My Rebbe

By Adin Even-Israel Steinsaltz

Maggid Books, 2014, 246 pages


My Rebbe is a biography of the seventh Lubavitcher Rebbe (1902-1994) Menachem Mendel Schneerson, who led the Lubavitch chassidic movement, also called “Chabad,” for forty years. The term “rebbe” was developed by the early chassidim to distinguish their spiritual leaders, who they felt had supernatural and telepathic powers, over the rabbis who are spiritual leaders of non-chassidim. Schneerson or “the rebbe” as many call him, transformed the almost moribund sect into a vital many-member world-wide group.

Like other chassidim and many non-chassidim, Chabad theology is based on mysticism, but while others attempt to hide the secrets of mysticism, fearful that it will confuse the average Jew, Chabad openly reveals and praises mystical secrets. The rebbe composed many writings filled with his understanding of mysticism. One of his first books, for example, was a calendar in which he showed that every day had its “own esoteric, mystical meanings.” Chabad also differed from other chassidim in encouraging its adherents to obtain knowledge, although like many other chassidim, it is wary of secular knowledge. In fact the name Chabad is an acronym of chachma, bina, and daat, which many understand as “facts,” “understanding of the facts,” and “knowledge.”

Steinsaltz tells about the origin of the chassidic movement in the eighteenth century and about the Chabad offshoot under Schneur Zalman of Ladi (1745-1812). He describes how the sixth rebbe, Yosef Yitzchak, the father-in-law of the seventh rebbe, settled in the US in 1940. There were “so few Chabad members (at that time) that someone would stand on the street to recruit the tenth man for afternoon prayers.”

The seventh rebbe was highly educated, including in secular subjects. Many chassidim felt that the rebbe had a serious defect because he studied secular subjects. Yet, when he arrived in the US at age 39, he worked at the Brooklyn Navy Yard supervising the electrical installation of naval battleships.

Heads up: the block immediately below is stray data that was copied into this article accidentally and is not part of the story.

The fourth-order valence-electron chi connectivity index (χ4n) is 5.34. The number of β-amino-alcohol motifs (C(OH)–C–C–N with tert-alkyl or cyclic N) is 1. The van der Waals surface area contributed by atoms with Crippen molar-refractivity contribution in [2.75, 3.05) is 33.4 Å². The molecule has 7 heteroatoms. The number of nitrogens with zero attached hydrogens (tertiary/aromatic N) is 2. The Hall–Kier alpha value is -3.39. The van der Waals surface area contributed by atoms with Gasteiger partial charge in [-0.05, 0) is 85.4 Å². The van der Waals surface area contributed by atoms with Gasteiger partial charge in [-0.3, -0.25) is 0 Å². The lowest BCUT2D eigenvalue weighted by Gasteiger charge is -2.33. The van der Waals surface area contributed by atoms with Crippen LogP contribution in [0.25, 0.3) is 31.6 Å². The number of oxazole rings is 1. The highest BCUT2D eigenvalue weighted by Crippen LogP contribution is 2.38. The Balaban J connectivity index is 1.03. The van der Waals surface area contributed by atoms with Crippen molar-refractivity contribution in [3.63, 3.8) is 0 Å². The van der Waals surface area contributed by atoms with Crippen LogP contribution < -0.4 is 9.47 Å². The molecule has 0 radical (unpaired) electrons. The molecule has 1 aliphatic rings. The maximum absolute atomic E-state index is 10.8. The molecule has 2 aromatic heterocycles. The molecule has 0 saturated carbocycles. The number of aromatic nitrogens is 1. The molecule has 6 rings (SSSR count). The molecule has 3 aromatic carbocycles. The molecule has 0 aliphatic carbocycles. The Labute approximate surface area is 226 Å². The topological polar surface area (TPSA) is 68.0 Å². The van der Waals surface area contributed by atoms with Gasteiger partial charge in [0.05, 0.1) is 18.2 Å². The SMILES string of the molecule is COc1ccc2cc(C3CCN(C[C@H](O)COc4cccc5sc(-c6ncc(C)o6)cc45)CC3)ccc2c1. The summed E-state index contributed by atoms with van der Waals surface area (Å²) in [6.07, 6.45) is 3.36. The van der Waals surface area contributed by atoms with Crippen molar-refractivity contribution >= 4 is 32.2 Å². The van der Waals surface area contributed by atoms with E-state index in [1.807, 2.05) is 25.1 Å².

Steinsaltz tells us that the rebbe did not want to accept the role as rebbe but once he was pushed to accept it, he assumed it and spent all his time doing the work, never taking a vacation during the forty years he was rebbe. He states that the rebbe was a lonely man because of his high intellect; he found it virtually impossible to form a close relationship with other people. However, he was very close to his father-in-law the sixth Rebbe and followed his customs. Steinsaltz tells readers that the sixth rebbe started the idea of sheluchim, sending chassidic emissaries throughout the world to teach chasiddus, but the seventh rebbe expanded the program and even included women as sheluchim. He continued the practice of late 10 AM morning services; encouraged girls as young as three to light Shabbat candle; encouraged women to wear beautiful wigs rather than covering their hair because the wigs were more “appealing and promoted the observance of this custom;” and much more.

Significantly, although the notion that the rebbe is the messiah is an important part even basic to the belief of a segment of Chabad, but not all members, Steinsaltz makes it clear that the rebbe never condoned the idea. He explains the difference between this group and those who reject the idea that Rabbi Schneerson was or is the messiah. He states that the rebbe unfortunately followed the custom of the prior rebbes of not naming a successor and this resulted in the tensions and discord that exists today in Chabad.

I found the book interesting as a biography and as a history of a segment of Jews, and I think that even people who are not mystically-minded will enjoy it.